Q&A on Pay Equality for Officers with Commissioner Carol Seiler


The rally call for the 2017 International Women’s Day, is to #BeBoldForChange“Call on the masses or call on yourself to help forge a better working world – a more inclusive, gender equal world.”
As members of a Christian community we have to ask ourselves what this call looks like through the lense of pursuing the Kingdom of God and bringing God glory. In 1 Peter 4 we read about Living for God and are encouraged to use our gifts he’s given us to serve one another and to bring God glory.

10 God has given each of you a gift from his great variety of spiritual gifts. Use them well to serve one another. 11 Do you have the gift of speaking? Then speak as though God himself were speaking through you. Do you have the gift of helping others? Do it with all the strength and energy that God supplies. Then everything you do will bring glory to God through Jesus Christ. All glory and power to him forever and ever! Amen. 1 Peter 4:10-11

January 2017, a historical moment came to pass in the Salvation Army USA.  We moved from a married allowance less than 2 singles and paid in the name of the husband to a unitary allowance where every officer is paid the same based on years of service. This bold endeavor was spearheaded by Commissioner Carol Seiler the Territorial President of Women’s Ministries/Territorial Coordinator for Strategic Mission Planning in the Central Territory. Pushing this issue forward throughout the years was truly a bold act in challenging ‘an integrity and justice issue’ within an organization that “began with a desire to treat women equally, allowing them to teach, preach and minister just like men. In its first 50 years in the United States, the Army often had women leaders. Yet that equality had some reservations, which William Booth, who started the Army with his wife, Catherine, told listeners at an 1888 meeting, as recorded in a May 1888 edition of The War Cry [https://bit.ly/MeoOvT], “In the way of our salaried officers we have a great difficulty to meet…the male officers are joined with the female officers, and then, by some strange mistake in our organization, the woman doesn’t count.” Now, some men and women of The Salvation Army are trying to return the organization to its intended egalitarian roots—for all officers, married and single.” The Equality Paradox, Caring Magazine, April 2013.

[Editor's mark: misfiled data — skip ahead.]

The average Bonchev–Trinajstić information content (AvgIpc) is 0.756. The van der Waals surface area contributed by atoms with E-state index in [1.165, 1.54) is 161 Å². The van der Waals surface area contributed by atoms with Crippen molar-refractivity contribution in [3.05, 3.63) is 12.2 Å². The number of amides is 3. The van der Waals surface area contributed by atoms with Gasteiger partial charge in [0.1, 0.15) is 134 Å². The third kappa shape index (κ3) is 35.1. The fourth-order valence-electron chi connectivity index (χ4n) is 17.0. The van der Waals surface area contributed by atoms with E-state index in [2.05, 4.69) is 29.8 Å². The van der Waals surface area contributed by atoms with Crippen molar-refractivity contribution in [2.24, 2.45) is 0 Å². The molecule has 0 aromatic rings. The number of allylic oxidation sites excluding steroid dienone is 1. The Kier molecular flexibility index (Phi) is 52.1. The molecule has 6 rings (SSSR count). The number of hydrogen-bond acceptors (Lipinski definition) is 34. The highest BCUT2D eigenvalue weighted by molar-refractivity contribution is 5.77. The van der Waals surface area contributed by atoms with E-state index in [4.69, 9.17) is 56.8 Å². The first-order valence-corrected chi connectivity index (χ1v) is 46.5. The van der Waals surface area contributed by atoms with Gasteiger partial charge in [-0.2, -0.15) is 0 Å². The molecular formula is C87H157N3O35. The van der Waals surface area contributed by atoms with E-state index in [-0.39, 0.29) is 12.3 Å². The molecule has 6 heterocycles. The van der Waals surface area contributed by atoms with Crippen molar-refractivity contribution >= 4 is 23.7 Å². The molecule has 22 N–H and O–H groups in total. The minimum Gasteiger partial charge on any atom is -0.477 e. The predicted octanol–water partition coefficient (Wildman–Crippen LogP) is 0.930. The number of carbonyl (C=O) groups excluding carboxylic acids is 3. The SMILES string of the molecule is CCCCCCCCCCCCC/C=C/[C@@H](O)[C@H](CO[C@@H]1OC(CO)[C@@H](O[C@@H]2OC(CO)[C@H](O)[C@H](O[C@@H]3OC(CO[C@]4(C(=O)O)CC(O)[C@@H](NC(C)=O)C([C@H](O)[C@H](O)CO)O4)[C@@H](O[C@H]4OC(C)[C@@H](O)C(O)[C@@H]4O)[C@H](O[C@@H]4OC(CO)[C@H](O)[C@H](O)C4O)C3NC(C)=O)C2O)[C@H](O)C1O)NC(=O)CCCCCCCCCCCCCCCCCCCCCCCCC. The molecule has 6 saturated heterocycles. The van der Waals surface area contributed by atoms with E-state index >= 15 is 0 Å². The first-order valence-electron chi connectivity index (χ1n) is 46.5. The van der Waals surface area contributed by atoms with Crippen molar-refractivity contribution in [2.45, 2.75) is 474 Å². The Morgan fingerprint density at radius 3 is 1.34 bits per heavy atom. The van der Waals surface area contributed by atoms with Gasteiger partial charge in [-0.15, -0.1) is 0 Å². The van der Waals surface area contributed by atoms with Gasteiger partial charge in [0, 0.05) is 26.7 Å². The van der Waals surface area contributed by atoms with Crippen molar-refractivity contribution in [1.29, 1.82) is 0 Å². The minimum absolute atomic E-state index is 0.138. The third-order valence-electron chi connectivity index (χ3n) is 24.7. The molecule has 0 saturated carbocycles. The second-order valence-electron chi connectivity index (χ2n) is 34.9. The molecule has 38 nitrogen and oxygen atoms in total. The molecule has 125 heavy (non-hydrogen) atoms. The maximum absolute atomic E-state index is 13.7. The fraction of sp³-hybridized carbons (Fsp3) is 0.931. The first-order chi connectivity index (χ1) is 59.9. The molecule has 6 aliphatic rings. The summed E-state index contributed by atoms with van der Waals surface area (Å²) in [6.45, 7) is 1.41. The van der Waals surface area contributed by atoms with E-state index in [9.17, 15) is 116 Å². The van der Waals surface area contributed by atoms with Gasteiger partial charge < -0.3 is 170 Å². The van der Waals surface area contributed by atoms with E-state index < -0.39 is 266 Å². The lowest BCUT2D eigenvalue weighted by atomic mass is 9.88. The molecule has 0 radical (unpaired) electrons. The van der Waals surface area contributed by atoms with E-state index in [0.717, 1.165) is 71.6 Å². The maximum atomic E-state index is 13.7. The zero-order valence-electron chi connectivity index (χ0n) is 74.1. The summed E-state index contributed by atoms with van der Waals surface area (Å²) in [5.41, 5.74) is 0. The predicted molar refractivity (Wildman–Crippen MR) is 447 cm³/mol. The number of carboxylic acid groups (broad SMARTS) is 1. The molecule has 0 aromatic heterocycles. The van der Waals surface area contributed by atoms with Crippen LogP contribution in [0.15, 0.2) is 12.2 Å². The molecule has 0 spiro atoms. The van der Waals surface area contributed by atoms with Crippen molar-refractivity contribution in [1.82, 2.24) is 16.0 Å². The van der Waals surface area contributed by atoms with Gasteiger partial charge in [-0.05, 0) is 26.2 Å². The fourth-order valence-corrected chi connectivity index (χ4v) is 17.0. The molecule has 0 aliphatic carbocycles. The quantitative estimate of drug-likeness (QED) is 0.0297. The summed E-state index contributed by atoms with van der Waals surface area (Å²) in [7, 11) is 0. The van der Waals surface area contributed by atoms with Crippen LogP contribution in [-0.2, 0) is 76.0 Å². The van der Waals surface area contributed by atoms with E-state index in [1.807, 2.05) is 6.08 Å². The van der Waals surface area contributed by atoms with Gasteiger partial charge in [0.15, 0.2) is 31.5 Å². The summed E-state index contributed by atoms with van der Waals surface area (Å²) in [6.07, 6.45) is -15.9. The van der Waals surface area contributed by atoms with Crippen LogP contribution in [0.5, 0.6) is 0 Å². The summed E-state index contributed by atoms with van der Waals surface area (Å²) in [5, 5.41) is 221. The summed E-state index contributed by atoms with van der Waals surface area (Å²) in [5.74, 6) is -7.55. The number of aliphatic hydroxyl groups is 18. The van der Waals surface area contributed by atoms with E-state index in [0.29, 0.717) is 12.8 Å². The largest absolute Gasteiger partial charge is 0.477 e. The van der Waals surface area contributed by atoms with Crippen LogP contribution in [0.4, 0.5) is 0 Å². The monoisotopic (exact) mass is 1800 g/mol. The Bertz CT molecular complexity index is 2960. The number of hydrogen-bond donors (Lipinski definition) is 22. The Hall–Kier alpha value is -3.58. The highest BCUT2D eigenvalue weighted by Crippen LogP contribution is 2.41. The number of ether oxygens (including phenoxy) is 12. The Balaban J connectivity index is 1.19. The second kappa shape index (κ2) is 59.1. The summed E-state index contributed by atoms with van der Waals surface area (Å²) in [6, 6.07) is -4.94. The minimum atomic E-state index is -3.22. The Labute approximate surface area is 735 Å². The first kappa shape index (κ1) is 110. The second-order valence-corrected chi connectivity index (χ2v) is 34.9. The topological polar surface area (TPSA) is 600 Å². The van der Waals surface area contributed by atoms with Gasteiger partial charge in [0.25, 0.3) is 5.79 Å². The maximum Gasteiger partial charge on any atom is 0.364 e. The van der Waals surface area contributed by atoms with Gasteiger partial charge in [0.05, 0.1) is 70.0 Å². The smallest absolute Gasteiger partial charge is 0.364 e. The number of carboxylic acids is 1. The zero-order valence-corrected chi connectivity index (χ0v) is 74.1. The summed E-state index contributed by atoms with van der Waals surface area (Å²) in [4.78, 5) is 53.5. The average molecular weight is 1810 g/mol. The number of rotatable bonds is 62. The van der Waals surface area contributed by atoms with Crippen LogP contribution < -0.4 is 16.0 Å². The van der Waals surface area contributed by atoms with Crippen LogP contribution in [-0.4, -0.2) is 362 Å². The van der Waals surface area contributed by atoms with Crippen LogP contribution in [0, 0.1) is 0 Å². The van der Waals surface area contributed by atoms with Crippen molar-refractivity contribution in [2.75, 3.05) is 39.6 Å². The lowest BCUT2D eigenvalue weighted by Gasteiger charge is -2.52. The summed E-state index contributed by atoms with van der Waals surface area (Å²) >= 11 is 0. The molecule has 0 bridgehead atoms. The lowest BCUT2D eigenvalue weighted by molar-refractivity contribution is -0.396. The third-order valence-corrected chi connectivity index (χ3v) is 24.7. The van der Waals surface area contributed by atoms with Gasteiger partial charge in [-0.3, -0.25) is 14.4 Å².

Commissioner Carol generously carved out time in her busy schedule to answer some of our questions to how and why she pursued this issue over the years and how these empowers women going forward.
Central Women: Can you pin point the moment when you decided to pursue this change? 
Carol Seiler: About 33 years ago, I realized that not paying women officers made no sense and really was a throw-back in time. In the first 3 years I was so busy with the corps appointment and two small children, and we were working so hard that it hadn’t occurred to me. However, I went to grad school after that, and realized how often I was making excuses as I explained the Army “system”, and that it felt like the 1970’s again when the phrase “women’s liberation” was so common. That’s when I realized it wasn’t the right approach any longer. I made various suggestions through the equivalent of the officer’s forum in the West, but it was 2007 before I was in a position to actually have solid input. I was assigned to be the chair of yet another national committee working on the topic, and from that we made the significant action step of getting professional input from a CPA into the details and calculations of some viable plans and options.
What motivated you? It was at first a sense of rationality – if women officers who were married were expected to be trained, commissioned and have appointments – they should be treated the same as other officers. The more I learned of the details, the more it became an integrity and justice issue.
When did the process begin? After much research as I took on that committee in 2007, I found that it was first discussed in the early 1970’s.